“We’re trying to cut costs as much as possible because there won’t be money to operate at the center. Any savings we have, we are going to stretch it,” she said. “To keep things as they are, we could stretch it to March. After that, we won’t have a center.”

In addition to the state funding, which was $137,000 (65 percent) of their budget, Birth to Three receives money from United Way and through their own fundraisers. Last year, United Way gave the program $62,600, she said.

“Even if we just lost the $50,000, it is the stipulation of only being able to spend the rest on home-based efforts that is killing us. Any funding we need for the center would have to come from our emergency funds,” she said.

The program executive director said she understands the sluggish economy has created a tight budget for everyone on the state level. “I realize everyone is going through cuts. It’s a very hard time, but the children who participate in this program are making significant gains.”

Potocik said there is a pay off for investing in programs like Birth to Three. “For every dollar spent on early intervention, there is a cost-savings of between $9 to $17 in future services.”

Potocik said serving people in the age-range from birth to age 3 is important. “The brain triples in size in the first three years. It is a very critical time for learning. It can make a difference in how they learn social skills, follow directions, fit in with peers and in classrooms,” she said. “Teachers tell us they can always tell children who came from Birth to Three because they don’t start crying, they follow directions, take turns, and they are ready to learn.”

Sandra Hoyos, who works at the center part time and is the mother of an autistic son, credited the Birth to Three program for giving him a good start. “My son is fully functional in the classroom,” she said. “I attribute it to the early intervention program.”

Potocik said that often individuals will donate supplies to Birth to Three to help defray operating expenses, and the staff appreciates those donations.

“It really comes down to money at this point. Our people donate things like supplies, and they help do anything, but there comes a time we need sustainable funding to pay staff,” she said. “Eighty-nine percent of our budget is personnel.”

Potocik said folks concerned about the cuts should contact the state or lawmakers about the situation. “I understand the State of Tennessee will have to cut $1 billion to $2 billion out of the next budget. It is important to let them know we value our young children. What kind of community do we want to live in? We want our children to achieve nothing less than excellence,” she said.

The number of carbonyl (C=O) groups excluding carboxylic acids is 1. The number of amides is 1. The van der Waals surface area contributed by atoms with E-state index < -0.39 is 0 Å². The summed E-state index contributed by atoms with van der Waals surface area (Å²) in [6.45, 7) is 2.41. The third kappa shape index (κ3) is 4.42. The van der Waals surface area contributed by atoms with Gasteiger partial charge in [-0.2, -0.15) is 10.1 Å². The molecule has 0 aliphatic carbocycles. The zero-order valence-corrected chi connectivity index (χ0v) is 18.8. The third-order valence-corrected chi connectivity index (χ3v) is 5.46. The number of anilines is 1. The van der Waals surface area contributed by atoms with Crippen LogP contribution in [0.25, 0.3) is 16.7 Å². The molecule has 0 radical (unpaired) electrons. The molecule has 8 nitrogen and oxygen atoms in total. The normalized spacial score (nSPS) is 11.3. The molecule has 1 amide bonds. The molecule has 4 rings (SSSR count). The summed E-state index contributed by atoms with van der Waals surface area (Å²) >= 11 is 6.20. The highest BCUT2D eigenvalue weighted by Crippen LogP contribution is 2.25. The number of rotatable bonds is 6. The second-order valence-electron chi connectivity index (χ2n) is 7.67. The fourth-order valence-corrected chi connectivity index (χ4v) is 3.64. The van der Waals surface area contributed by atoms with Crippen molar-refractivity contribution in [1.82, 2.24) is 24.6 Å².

If funds can not be found to run the center, Birth to Three would still serve children with special needs. “We will not stop serving children. We’ll just have to see them at home,” she said. “A lot of the families say it would not be the same.”

Currently the center at 422 Ellis Ave., is open Monday through Friday. Mondays two groups of children are at the facility from 9 to 11 a.m. and then from 12 to 2 p.m.

Tuesday through Friday children are at the facility from 9 to 11:30 a.m. Afternoons are used for home visits, Potocik said.

Bales said Birth to Three has always maintained a high quality of care, even with a barebones staff. “I know it sounds cheesy, but we are the best kept secret in Blount County. It is tearing me up. We are looking for short-term solutions, but we’ll have long-term problems because of this approach,” she said of possibly closing the center. “We’ll do our best to serve families at home.”

Without the center-based program, Potocik said families with special needs children will not have a place outside the home to come meet with others dealing with similar circumstances.

“In one location, you have people with different backgrounds coming together to develop the best program. We also have students come here from high schools, Maryville College and the University of Tennessee,” she said. “We’ve been here 30 years. Once the doors are shut, it is a lot harder to get them back open.”